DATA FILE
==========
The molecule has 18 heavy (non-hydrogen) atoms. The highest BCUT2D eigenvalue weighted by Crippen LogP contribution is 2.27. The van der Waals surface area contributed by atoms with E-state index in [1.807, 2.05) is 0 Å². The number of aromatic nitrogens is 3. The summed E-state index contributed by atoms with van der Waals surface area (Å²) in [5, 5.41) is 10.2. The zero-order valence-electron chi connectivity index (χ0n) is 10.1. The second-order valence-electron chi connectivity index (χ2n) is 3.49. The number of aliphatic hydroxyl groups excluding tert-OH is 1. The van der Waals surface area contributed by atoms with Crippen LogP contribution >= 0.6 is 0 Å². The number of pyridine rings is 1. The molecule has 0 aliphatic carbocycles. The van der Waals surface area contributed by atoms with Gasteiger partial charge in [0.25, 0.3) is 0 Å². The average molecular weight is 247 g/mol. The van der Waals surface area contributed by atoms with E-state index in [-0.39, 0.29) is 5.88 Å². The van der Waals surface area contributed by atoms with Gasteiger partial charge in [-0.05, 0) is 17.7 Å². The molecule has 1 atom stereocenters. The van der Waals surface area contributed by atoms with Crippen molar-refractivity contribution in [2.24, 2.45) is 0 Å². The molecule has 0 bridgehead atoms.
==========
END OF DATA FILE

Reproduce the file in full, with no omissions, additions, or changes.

The molecule has 18 heavy (non-hydrogen) atoms. The highest BCUT2D eigenvalue weighted by Crippen LogP contribution is 2.27. The van der Waals surface area contributed by atoms with E-state index in [1.807, 2.05) is 0 Å². The number of aromatic nitrogens is 3. The summed E-state index contributed by atoms with van der Waals surface area (Å²) in [5, 5.41) is 10.2. The zero-order valence-electron chi connectivity index (χ0n) is 10.1. The second-order valence-electron chi connectivity index (χ2n) is 3.49. The number of aliphatic hydroxyl groups excluding tert-OH is 1. The van der Waals surface area contributed by atoms with Crippen LogP contribution >= 0.6 is 0 Å². The number of pyridine rings is 1. The molecule has 0 aliphatic carbocycles. The van der Waals surface area contributed by atoms with Gasteiger partial charge in [0.25, 0.3) is 0 Å². The average molecular weight is 247 g/mol. The van der Waals surface area contributed by atoms with E-state index in [-0.39, 0.29) is 5.88 Å². The van der Waals surface area contributed by atoms with Gasteiger partial charge in [-0.05, 0) is 17.7 Å². The molecule has 1 atom stereocenters. The van der Waals surface area contributed by atoms with Crippen molar-refractivity contribution in [2.24, 2.45) is 0 Å². The molecule has 0 bridgehead atoms.